Lella Lombardi, Vittorio Brambilla, Robin Herd, March Designer with the March 761

Lella Lombardi, Vittorio Brambilla, Robin Herd, March Designer with the March 761

Photo by: Motorsport Images

  • F1 entries: 17 
  • F1 starts: 12 
  • Best result: 6th (1975 Spanish Grand Prix)  
  • Teams: March, RAM, Williams & Brabham 

It took 15 years from De Filippis retiring for another woman to compete in Formula 1. Lella Lombardi, a fellow Italian, is the only woman to score points in a race, scoring half a point at the 1975 Spanish Grand Prix. 

Lombardi developed her love for racing by driving her family's delivery van, before starting to compete in karting and working through to Formula Monza, Formula 3 and Formula 5000. In 1975, she joined Vittorio Brambilla and Hans-Joachim Stuck in the March engineering team, where she raced for the full season. She became the second woman, after De Filippis in 1958, to qualify for a grand prix at the South African race.  

The Italian scored half a championship point at the Spanish Grand Prix after the race lasted just 23 laps. Lombardi was forced to retire her car due to a fuel system problem, but the race was stopped after Rolf Stommelen’s rear wing broke, sending him crashing into the barrier and resulted in the death of five spectators. The race continued for four more laps, with Lombardi finishing in sixth-place. Due to the race not being fully completed all points were halved, hence why she only managed to score half a point. 

She then came seventh at the German Grand Prix and was offered a one-off race for Williams at the United States Grand Prix but was unable to start due to an ignition problem. Her Formula 1 career ended after the 1976 season, where she raced with March and then briefly RAM. 

Lombardi was also the first female racing driver to compete in the 1974 Race of Champions at Brands Hatch, where she finished 14th. Following her career in F1 she raced in sports cars, winning the 6 Hours of Pergusa and the 6 Hours of Vallelunga. Lombardi also competed in four 24 Hours of Le Mans events, as well as spending a year in NASCAR, alongside fellow female drivers Janet Guthrie and Christine Beckers. 

Lombardi then retired in 1988 before founding her own racing team - Lombardi Autosport - the following year. She then passed away in 1992 from breast cancer at the age of 50.  

Divina Galica - 1976 & 1978

Divina Galica

Divina Galica

Photo by: Motorsport Images

  • F1 entries: 3 
  • F1 starts: 0 
  • Best result: N/A 
  • Teams: Surtees (Non-Works) & Hesketh 

Divina Galica competed in four Winter Olympics as a skier for Team GB, captaining the team in 1968 and 1972, before pursuing a career in motorsport. She started a second career in karting before moving into Formula 2 and then F1.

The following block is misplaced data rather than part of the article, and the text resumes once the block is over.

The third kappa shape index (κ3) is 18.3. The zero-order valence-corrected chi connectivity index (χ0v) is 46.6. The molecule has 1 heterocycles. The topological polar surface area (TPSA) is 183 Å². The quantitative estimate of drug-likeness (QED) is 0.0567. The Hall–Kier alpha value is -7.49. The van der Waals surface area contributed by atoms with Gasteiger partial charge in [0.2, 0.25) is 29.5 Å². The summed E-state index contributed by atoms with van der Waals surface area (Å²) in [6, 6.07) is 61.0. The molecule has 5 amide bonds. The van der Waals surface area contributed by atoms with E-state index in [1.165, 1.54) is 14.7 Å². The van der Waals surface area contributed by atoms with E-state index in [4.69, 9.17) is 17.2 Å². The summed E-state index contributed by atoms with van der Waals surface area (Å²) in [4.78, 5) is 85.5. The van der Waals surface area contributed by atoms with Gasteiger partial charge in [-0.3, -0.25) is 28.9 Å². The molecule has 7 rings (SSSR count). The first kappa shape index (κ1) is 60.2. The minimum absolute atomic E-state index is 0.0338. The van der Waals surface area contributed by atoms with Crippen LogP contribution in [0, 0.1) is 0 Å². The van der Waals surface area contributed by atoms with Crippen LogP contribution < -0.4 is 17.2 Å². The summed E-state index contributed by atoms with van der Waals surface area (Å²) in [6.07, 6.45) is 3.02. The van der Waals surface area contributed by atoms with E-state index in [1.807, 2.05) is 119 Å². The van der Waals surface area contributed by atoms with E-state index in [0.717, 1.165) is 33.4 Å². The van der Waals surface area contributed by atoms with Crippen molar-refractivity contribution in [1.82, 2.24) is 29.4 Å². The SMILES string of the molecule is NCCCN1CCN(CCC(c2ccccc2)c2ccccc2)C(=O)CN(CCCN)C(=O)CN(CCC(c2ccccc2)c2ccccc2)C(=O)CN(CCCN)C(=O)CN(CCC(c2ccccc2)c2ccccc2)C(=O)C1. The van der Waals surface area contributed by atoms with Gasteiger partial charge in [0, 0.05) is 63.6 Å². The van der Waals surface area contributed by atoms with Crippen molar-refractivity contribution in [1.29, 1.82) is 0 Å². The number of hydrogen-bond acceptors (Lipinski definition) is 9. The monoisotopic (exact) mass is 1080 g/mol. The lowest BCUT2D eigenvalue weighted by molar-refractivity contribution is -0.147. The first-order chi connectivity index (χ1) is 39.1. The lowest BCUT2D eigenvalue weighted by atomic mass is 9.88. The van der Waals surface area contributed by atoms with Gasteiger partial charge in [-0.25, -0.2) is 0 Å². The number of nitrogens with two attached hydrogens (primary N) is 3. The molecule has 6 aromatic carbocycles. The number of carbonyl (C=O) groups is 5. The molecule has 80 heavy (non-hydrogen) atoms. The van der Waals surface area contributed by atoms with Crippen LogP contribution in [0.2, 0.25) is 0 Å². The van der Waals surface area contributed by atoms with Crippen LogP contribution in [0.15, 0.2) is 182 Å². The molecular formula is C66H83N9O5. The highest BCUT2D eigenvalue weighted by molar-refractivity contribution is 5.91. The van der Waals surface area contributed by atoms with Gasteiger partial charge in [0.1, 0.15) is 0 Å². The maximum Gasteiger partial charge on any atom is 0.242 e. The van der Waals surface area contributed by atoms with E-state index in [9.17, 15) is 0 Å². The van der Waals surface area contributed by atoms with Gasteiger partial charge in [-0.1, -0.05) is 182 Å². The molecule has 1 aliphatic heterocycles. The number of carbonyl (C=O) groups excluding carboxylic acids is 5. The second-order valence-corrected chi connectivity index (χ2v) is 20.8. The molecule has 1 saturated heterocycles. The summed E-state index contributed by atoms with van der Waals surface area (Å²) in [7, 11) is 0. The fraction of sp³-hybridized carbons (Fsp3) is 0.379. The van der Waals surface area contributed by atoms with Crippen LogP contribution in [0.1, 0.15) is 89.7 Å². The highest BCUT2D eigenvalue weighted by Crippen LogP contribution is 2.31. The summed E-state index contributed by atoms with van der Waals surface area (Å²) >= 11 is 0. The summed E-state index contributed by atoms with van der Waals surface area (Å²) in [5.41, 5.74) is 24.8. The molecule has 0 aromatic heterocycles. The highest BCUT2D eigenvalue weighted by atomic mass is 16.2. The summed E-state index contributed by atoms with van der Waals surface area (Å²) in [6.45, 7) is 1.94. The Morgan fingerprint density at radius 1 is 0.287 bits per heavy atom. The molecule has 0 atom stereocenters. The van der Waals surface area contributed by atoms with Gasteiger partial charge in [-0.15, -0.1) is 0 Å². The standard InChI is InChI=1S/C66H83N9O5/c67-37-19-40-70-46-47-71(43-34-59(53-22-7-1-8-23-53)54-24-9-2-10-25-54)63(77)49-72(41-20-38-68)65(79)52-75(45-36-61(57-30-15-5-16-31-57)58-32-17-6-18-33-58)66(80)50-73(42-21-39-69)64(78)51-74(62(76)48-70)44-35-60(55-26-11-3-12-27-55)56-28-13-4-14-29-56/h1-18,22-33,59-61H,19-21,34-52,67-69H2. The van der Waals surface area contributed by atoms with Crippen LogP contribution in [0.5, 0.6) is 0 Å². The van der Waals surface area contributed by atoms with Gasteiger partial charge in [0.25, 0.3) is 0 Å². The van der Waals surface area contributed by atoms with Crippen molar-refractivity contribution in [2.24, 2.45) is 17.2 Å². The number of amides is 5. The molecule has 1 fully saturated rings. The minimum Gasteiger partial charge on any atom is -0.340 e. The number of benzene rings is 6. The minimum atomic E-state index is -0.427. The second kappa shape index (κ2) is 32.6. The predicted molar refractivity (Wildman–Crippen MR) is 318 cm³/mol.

Her first F1 entry was the 1976 British Grand Prix, but she was unable to qualify for the race. This meant that the British driver became one of eight people who have both been a Formula 1 driver and competed in the Olympics. Her entry to the event made history, as it was the first and only race F1 race with more than one female entry, with Lombardi being the other entrant. 

Galicia had three entries in F1 at the 1976 British Grand Prix and the 1978 Argentine and Brazilian grands prix but failed to qualify for each race. She also competed in the Shellsport International Series and British Formula 1 but failed to secure any race wins.  

Desire Wilson - 1980

Desire Wilson

Desire Wilson

Photo by: Jeff Bloxham / Motorsport Images

  • F1 entries: 1 
  • F1 starts: 0 
  • Best result: N/A 
  • Teams: Williams (Non-Works) 

Desire Wilson only entered one F1 race - the 1980 British Grand Prix - but failed to qualify. She is the only woman to win a variation of an F1 race though, as she took pole at the Brands Hatch race of the 1980 British Aurora F1 Championship. Due to her achievement, there is a grandstand at the circuit named after her.  

She is currently the only woman to have been licensed to drive in a CART Indycars event – which officially ended in 2003, as well as holding a superlicence, which was made a mandatory requirement in F1 in the 1990s.  

Wilson won the 1980 Monza 1000km and Silverstone 6 Hours World Championship for Makes races, making her the first woman to have won a world championship race. 

Giovanna Amati - 1992

Giovanna Amati

Giovanna Amati

Photo by: Rainer W. Schlegelmilch / Motorsport Images

  • F1 entries: 3 
  • F1 starts: 0  
  • Best result: N/A 
  • Teams: Brabham  

Giovanna Amati is the last woman to have entered an F1 race, having had entries in three races in 1992. The Italian started her career in Formula Abarth before moving into Formula 3 and then Formula 3000.